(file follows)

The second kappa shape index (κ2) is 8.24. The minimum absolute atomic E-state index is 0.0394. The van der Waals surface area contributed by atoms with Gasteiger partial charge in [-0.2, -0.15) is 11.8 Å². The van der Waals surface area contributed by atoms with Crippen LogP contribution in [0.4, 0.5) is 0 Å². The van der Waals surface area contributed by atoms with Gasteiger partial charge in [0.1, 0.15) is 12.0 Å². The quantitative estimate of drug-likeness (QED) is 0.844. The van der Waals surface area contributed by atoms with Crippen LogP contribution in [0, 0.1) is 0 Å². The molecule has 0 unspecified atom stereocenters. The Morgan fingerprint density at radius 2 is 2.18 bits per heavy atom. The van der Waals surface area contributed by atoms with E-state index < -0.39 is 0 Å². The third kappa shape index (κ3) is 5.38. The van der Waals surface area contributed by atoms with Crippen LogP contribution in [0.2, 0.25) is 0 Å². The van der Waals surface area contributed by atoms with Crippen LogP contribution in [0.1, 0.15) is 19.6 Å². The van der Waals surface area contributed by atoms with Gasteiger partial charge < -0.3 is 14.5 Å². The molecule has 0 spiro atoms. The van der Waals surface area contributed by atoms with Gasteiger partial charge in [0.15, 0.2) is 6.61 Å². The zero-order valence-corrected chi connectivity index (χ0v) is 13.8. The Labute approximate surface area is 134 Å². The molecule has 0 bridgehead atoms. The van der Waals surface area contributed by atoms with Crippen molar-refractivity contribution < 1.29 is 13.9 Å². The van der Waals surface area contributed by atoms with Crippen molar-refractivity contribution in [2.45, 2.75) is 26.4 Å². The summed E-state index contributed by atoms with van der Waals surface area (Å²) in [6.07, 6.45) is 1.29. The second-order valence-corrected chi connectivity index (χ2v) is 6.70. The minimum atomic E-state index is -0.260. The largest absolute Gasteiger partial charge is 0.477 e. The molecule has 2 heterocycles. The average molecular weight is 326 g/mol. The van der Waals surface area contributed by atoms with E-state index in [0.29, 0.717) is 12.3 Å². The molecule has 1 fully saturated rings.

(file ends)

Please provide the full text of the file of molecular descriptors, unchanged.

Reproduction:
The second kappa shape index (κ2) is 8.24. The minimum absolute atomic E-state index is 0.0394. The van der Waals surface area contributed by atoms with Gasteiger partial charge in [-0.2, -0.15) is 11.8 Å². The van der Waals surface area contributed by atoms with Crippen LogP contribution in [0.4, 0.5) is 0 Å². The van der Waals surface area contributed by atoms with Gasteiger partial charge in [0.1, 0.15) is 12.0 Å². The quantitative estimate of drug-likeness (QED) is 0.844. The van der Waals surface area contributed by atoms with Crippen LogP contribution in [0, 0.1) is 0 Å². The molecule has 0 unspecified atom stereocenters. The Morgan fingerprint density at radius 2 is 2.18 bits per heavy atom. The van der Waals surface area contributed by atoms with E-state index < -0.39 is 0 Å². The third kappa shape index (κ3) is 5.38. The van der Waals surface area contributed by atoms with Crippen LogP contribution in [0.2, 0.25) is 0 Å². The van der Waals surface area contributed by atoms with Crippen LogP contribution in [0.1, 0.15) is 19.6 Å². The van der Waals surface area contributed by atoms with Gasteiger partial charge < -0.3 is 14.5 Å². The molecule has 0 spiro atoms. The van der Waals surface area contributed by atoms with Gasteiger partial charge in [0.15, 0.2) is 6.61 Å². The zero-order valence-corrected chi connectivity index (χ0v) is 13.8. The Labute approximate surface area is 134 Å². The molecule has 0 bridgehead atoms. The van der Waals surface area contributed by atoms with Crippen molar-refractivity contribution < 1.29 is 13.9 Å². The van der Waals surface area contributed by atoms with Crippen molar-refractivity contribution in [2.45, 2.75) is 26.4 Å². The summed E-state index contributed by atoms with van der Waals surface area (Å²) in [6.07, 6.45) is 1.29. The second-order valence-corrected chi connectivity index (χ2v) is 6.70. The minimum atomic E-state index is -0.260. The largest absolute Gasteiger partial charge is 0.477 e. The molecule has 2 heterocycles. The average molecular weight is 326 g/mol. The van der Waals surface area contributed by atoms with E-state index in [0.29, 0.717) is 12.3 Å². The molecule has 1 fully saturated rings.